Thursday, April 10, 2008

Faith, Politics, Compassion, Action: Some Questions for the Presidential Candidates

In the spirit of living in the questions; being an open-minded, critically-thinking human who believes a little compassion could go a long way in transforming the world, I invite you all to check this out!

It's from Faithful, and part of the Compassion Forum that will air Sunday evening at 8:00 PM (eastern time) on CNN.

The democratic presidential candidates will address pressing moral issues of deep concern to people of faith.

Torture: In recently released memos, the Bush administration's Justice Department argued that whether an interrogation technique "shocked the conscience" and rose to the level of torture depended on the interrogator's motivation, which runs counter to most religious people's beliefs about the basic dignity of all human beings. Do you believe there is ever justification for subjecting a detainee to physically or mentally cruel interrogation techniques?

Domestic Poverty: What do you think the primary causes of persistent poverty in America are? Is it possible to entirely eradicate it? What respective roles should government, the faith community and the private sector play in ending poverty?

Genocide: Diverse faith groups have led the effort to pressure the Sudanese government to halt the genocide in Darfur. If diplomatic pressure on Sudan and China does not succeed in ending the genocide, do you think the US military has a role to play in stopping it? If so, what role, and what criteria would have to be met before you would seek to deploy US forces in response?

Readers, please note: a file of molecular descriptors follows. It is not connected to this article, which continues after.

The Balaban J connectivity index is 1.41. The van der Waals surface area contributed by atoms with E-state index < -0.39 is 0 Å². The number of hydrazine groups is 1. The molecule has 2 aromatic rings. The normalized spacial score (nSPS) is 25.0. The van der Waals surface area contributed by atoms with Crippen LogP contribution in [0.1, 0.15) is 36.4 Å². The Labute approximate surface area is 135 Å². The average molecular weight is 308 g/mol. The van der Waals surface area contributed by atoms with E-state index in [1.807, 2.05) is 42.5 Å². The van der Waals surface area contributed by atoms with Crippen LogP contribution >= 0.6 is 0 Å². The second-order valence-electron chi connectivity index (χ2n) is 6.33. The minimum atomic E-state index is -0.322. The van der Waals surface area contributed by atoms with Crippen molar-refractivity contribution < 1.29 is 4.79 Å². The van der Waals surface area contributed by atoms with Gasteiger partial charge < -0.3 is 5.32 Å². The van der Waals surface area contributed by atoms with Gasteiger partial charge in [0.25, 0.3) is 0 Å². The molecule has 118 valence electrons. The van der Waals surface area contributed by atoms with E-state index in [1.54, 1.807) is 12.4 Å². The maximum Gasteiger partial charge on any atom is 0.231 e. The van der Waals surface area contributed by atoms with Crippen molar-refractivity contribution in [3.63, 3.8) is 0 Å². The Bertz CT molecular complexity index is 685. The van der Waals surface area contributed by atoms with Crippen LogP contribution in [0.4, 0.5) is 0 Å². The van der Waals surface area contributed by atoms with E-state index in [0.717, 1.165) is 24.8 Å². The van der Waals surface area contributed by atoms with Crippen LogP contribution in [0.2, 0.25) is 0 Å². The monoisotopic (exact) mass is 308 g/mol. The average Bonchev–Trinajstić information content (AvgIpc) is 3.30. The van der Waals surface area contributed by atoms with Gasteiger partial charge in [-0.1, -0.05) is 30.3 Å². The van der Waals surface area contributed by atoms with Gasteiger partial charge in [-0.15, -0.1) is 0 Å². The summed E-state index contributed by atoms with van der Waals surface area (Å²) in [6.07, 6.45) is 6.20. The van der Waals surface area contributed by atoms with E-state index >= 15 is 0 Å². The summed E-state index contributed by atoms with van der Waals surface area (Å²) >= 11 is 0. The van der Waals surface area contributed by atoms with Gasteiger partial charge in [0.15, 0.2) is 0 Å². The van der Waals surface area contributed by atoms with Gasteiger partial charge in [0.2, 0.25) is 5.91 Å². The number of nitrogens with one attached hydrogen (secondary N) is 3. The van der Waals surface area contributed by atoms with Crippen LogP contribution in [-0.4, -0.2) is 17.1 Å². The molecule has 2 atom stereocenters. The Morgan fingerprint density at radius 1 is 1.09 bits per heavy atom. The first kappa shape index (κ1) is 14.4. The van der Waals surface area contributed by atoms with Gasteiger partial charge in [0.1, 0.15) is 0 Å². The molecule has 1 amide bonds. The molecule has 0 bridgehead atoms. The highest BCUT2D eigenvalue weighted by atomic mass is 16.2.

Global AIDS: Is health care a human right? If so, does the U.S. have a moral obligation to address the AIDS pandemic around the world? What about other diseases? Do you think the focus on HIV/AIDS distracts from other world health concerns?

Climate Change: Addressing global climate change is a major challenge in caring for God's creation. How do you plan to persuade the American people, as well as other nations, to make the short-term sacrifices necessary to address this long-term problem?

How do you feel about faith informing or inspiring political discourse?
How about faith driving political action?

I think for so many: this makes people cringe!

(I need to definitely write about this. As I have strong thoughts on the matter -- mostly inspired by the Fr. Richard Rohr (Center for Contemplation and Action) / Jim Wallis (Sojourners) camp on such matters.)

Stay tuned!

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